The Government announced the details of the new Capital Investment Entrant Scheme (CIES) on December 19

Announcing the details of the new CIES at a press briefing, the Secretary for Financial Services and the Treasury, Mr Christopher Hui, noted the 2023-24 Budget set out that a new CIES would be introduced with a view to further enriching the talent pool and attracting more new capital to Hong Kong.

Mr Hui said, “The Policy Statement on Developing Family Office Businesses in Hong Kong, issued by the Financial Services and the Treasury Bureau in March, identified the new CIES as one of the eight policy measures to promote the growth of family offices, with the aim of attracting asset owners to set up in Hong Kong and tap into the diverse investment opportunities in Hong Kong by deploying and managing their wealth.

“The new CIES would help strengthen the development of the asset and wealth management, financial and related professional service sectors in Hong Kong, and bring more business opportunities and high-quality job prospects to all segments of the industry’s service chain.”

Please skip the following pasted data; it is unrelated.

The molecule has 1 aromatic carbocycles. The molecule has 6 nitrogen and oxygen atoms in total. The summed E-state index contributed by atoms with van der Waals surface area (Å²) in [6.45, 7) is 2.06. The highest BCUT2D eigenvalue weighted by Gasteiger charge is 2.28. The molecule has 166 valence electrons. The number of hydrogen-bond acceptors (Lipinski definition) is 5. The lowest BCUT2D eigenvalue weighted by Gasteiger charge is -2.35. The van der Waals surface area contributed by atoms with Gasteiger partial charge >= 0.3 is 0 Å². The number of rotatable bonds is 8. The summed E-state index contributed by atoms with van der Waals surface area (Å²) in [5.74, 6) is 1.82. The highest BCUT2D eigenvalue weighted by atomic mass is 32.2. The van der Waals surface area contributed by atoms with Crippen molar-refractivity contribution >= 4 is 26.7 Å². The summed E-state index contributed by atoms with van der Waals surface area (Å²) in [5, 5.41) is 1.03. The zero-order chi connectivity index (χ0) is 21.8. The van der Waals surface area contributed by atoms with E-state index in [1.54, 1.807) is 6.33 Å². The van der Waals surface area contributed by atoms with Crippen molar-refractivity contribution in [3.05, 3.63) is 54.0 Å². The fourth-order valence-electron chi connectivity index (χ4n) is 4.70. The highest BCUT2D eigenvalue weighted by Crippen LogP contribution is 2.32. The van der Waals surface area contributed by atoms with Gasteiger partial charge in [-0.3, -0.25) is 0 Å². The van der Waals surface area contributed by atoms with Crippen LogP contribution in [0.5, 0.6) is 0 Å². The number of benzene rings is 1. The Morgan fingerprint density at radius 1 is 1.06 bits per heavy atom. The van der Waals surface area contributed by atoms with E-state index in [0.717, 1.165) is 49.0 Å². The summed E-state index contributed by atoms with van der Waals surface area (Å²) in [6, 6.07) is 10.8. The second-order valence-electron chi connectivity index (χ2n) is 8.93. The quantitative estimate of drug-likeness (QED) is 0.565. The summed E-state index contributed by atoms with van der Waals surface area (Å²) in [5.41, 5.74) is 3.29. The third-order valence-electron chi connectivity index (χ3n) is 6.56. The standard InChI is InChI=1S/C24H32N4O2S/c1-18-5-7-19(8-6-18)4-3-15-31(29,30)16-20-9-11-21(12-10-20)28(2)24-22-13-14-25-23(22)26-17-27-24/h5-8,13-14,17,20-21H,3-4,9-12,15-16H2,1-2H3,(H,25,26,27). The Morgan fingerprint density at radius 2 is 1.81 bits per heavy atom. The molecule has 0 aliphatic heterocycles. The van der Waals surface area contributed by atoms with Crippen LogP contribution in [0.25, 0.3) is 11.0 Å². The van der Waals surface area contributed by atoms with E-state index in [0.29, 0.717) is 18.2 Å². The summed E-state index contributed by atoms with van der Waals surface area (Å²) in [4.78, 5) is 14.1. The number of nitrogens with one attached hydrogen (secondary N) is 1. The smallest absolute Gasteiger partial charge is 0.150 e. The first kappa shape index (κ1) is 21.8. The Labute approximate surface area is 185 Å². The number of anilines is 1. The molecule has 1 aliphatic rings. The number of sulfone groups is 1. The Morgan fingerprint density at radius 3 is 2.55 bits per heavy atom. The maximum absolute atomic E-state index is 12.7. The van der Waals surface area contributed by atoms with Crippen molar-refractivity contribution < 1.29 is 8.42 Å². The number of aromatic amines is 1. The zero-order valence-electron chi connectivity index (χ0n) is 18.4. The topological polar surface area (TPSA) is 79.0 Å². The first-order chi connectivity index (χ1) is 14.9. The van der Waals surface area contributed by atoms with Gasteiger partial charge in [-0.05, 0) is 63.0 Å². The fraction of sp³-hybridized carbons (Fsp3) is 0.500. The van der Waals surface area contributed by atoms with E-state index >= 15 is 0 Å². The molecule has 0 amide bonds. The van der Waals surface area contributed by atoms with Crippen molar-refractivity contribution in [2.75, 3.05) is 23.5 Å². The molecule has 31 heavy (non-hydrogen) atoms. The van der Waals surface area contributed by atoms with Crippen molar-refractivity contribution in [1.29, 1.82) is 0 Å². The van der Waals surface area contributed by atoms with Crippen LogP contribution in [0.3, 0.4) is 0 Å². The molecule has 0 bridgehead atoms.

The new CIES will accept applications from eligible persons aged 18 or above (including foreign nationals, Chinese nationals who have obtained permanent resident status in a foreign country, Macao Special Administrative Region residents and Chinese residents of Taiwan). An applicant must demonstrate that he/she has net assets of not less than HK$30 million to which he/she is absolutely beneficially entitled throughout the two years preceding the application. An applicant must make an investment of a minimum of HK$30 million in the permissible investment assets, including investing a minimum of HK$27 million in the permissible financial assets and non-residential real estate , and placing HK$3 million into a new CIES Investment Portfolio. The Portfolio will be set up and managed by the Hong Kong Investment Corporation Limited to make investments in companies/projects with a Hong Kong nexus, with a view to supporting the development of innovation and technology industries and other strategic industries that are beneficial to the long-term development of Hong Kong’s economy.